One of my fondest memories of a business trip, is my trip to Copenhagen in 1996. I was there to support some meetings between one of our Indian licensees and their customer NTPC (an Indian power company). The meetings were held at Haldor-Topsoe, a consulting engineering firm, in suburban Copenhagen. Apparently, even the Indians didn’t want to have a meeting in India. In my role as an application engineer, I was purely there for technical support of the specification review, between the Danish consulting engineers, our Indian licensee, and the turbine manufacturer EGT (European Gas Turbines) of Essen, Germany.
The meetings were held the week after Thanksgiving, and we flew out on a Monday. We arrived at our hotel in Copenhagen around 10:00 pm Tuesday night. The girl at the front desk gave us a message from the German’s at EGT, that they would be in a conference room on the 2nd floor, preparing for the meeting, and to stop by when we arrived. So we dropped our bags in the room, grabbed our laptops and headed to the meeting. There were six Germans, sitting around the table, with half liter glasses of Tuborg in front of them. After introductions, the first thing they did was order us a round of beer. The cute little blond waitress (and in Denmark they are all cute little blonds) arrived with a tray full of beer, and set us up. The Germans immediately ordered another round. That little blond got her exercise that night ferrying beers upstairs to our meeting, and taking empty glasses back down to the bar. By the time the meeting finally broke up around midnight, I was pretty much in the bag.
The days that followed were long, and painful negotiations between our Indian licensee and NTPC, over the most mundane and irrelevant portions of the technical spec. It drove the Germans crazy. As for me, it was entertainment. The Danes would read a section of specification, listing the 4 acceptable suppliers for a given component, and our Indian licensee would request the addition of 2 other suppliers to the list. The Indians from NTPC would object, and a 15 minute discussion would commence. At the end of 15 minutes, our Indian licensee would finally give in, and repeat, “OK, just to confirm the 4 acceptable suppliers are…” and then he would list 3 of the names from the spec, plus one of his own. If the Indians caught it, the argument would start up all over again. In this way, our licensee wore the customer down the way that a stream polishes a stone. Slowly. Excruciatingly slowly. I think the German’s nerves were frayed by the afternoon of the first day, and the meetings continued like this for 3 days. And so a week passed slowly by.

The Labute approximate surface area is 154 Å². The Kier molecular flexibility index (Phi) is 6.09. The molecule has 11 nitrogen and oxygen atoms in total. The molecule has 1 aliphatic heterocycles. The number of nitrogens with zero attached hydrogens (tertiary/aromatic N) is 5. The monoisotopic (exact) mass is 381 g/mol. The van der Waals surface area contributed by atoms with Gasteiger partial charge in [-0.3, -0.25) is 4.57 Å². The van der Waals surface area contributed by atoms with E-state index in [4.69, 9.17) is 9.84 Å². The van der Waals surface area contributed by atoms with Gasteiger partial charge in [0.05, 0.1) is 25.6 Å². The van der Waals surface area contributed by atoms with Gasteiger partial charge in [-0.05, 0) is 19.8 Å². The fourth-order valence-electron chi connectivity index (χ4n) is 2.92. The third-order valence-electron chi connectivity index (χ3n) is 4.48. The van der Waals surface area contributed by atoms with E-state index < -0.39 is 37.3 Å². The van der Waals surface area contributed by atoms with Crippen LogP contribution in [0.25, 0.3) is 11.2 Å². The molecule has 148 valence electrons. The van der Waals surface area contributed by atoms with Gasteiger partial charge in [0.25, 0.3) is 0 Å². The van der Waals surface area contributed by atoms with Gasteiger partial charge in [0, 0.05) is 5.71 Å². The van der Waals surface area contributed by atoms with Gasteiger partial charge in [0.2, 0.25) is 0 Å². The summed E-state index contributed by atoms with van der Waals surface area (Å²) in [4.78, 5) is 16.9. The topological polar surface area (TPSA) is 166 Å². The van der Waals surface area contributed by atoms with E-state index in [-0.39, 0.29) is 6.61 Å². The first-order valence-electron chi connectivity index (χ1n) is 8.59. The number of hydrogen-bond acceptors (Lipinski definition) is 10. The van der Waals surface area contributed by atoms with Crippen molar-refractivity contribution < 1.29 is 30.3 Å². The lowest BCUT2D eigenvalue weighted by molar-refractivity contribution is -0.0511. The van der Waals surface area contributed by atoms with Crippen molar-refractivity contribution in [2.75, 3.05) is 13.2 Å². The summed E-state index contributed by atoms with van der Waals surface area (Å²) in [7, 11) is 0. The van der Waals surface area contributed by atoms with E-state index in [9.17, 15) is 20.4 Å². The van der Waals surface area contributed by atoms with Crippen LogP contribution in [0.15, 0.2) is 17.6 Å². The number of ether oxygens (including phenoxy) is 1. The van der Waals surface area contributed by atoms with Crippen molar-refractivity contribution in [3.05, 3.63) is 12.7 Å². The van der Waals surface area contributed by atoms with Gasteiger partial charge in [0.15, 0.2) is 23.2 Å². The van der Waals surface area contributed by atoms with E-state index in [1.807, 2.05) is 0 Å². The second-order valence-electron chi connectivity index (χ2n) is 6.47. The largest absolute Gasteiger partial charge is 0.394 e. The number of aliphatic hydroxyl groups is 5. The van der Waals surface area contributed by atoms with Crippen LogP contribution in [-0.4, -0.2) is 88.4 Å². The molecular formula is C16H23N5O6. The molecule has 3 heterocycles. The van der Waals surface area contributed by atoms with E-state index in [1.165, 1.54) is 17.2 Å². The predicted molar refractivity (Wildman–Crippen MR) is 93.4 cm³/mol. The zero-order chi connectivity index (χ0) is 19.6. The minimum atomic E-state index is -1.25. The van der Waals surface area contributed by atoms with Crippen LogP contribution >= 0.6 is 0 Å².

Our hotel was out in the fringes of Copenhagen, and we never got much of a chance to go out until Friday evening. To save on airfare we had booked our return flight for Sunday, so we had 2 evenings, and a Saturday to spend in Copenhagen. For me and my colleague, an amiable salesman from Louisville, it was like a trip to Disneyland. Friday was the first Friday of Advent, which is a festive time in Copenhagen. The walking streets (Stroget) in the city center come alive with Christmas decorations, crowds, outdoor musicians, sausage stands, and vendors selling hot mulled wine. We wandered the streets for hours, eating hotdogs with horseradish mustard, and sampling all the Danish beer we could find. My personal favorite was the Tuborg Christmas Beer. I drank gallons of the stuff. Sigh… if only they imported it here.
My colleague was a very outgoing guy, which compensated for my shyness, and he struck up a conversation with every bartender, and bar maid in Copenhagen that weekend. The bars were packed with people singing along to the music, and in very high spirits. I remember one particular bar where the bartender kept feeding us drinks for free, and insisting that we stay until bar time, which was hours past the last train back to our hotel. We only managed to escape through the crowd when he wasn’t looking to catch the last train home.
I fell in love with Copenhagen that weekend. On Saturday, we spent the whole day strolling the sights, and shopping. The slanting winter sun was achingly beautiful as it hung so low in the sky that afternoon, and the nighttime was a repeat of the evening before. By the time I left I was convinced that the Danes were the happiest people in the world. Apparently, they still are. And in a country full of warm blonds and cold beer, who can blame them?